Why Superhero MMOs have failed us

I’m disappointed in so called super hero MMOs.

It isn’t because I hate superheroes. I used to read X-Men religiously as a teenager and I bought all the Sandman comics as they came out. I love Watchmen and V for Vendetta, and my husband even made me read through his old copies of Luther Arkwright before we got married (I think he wanted to be sure that I wouldn’t embarrass him in front of his friends by not knowing the dialogue off by heart.) I have original copies of The Crow. And, big admission, I also collected all the Marvel Secret Wars comics.

But somehow all the superhero MMOs  model the dull and more tedious parts of the superhero experience, and not the things I loved.

See, the basic problem is that superhero comics are very squarely all about the main character. S/he is pasted up on the cover and takes front and centre of every story all of the time. Writers do use this as a way to discuss what it means to be a hero, and particularly what it means to be that specific hero. You may not get vast amounts of character development but when you do, it’s a major huge plot point. The story, the villains, the drama, the setbacks and how they are overcome — these things should be front and centre of the superhero experience.

Things you can do in a superhero MMO:

  • Design a cool costume and write a backstory that is largely irrelevant
  • fight random baddies
  • quest

Things you cannot do:

  • Have a dependent NPC who gets into trouble and needs to be saved a lot
  • Run a story where you start by fighting with another superhero and then team up with them (unless you pre-arrange it with another player and duel them to fake out the fighting)
  • Quests that tell personalised stories about what it means to be a superhero (note: fighting hellions in Perez Park does not count)
  • Soap Opera style supergroups.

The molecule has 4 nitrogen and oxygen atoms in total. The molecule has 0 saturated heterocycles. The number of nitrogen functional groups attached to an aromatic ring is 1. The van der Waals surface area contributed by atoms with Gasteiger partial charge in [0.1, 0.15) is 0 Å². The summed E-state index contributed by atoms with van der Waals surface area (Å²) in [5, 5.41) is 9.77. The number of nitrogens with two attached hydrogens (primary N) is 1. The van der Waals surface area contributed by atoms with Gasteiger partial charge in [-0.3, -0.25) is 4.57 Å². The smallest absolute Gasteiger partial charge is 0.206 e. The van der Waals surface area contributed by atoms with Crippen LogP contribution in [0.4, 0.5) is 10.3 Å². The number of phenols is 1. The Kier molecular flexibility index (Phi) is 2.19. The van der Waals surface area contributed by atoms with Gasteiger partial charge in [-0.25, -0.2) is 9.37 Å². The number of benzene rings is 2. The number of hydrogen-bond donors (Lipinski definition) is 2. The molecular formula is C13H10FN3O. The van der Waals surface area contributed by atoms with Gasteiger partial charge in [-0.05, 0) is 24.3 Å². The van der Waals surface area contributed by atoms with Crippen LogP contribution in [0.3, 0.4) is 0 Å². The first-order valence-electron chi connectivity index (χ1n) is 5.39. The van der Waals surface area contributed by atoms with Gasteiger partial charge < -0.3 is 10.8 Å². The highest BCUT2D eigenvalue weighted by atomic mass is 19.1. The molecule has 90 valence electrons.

• Have a mentor who gets intro trouble and needs to be saved a lot.
  • Have a secret identity. Worry about whether it gets discovered. Need to balance the needs of the secret identity with the needs of the superhero persona.
  • Have a gearing up sequence (like in Iron Man)
  • Play out your backstory
  • Get captured by a supervillain and have to escape a deathtrap

If I can’t show what being superhuman means to my character then what is the point? If I can’t show the tension between the superhero role and the ‘real life’ role then all that is left is flying around (which is cool) and fighting bunches of mobs that might as well be the MMO standard pig for all they mean to me.

A MMO is more like a LARP – no player is particularly special. They’re all average Joe/Jane characters getting on with their lives. But it isn’t even a simulation of what it might be like to live in a city full of superheroes. The characters never clash over territory, never both jump into the same fight, suffer mistaken identities, and fight each other by mistake. They never get into trouble with the cops for acting like vigilantes. So even as a less personal simulation of a city full of supers, the games don’t work.

Maybe they work as small scale tactical fighting games. Maybe the fluff and costumes and travel powers is enough to keep people amused and they can tell their own stories in-between the gaps. But how is that really different from kill ten rats? It seems to me like such a wasted opportunity that CO didn’t try to do something just a bit different.

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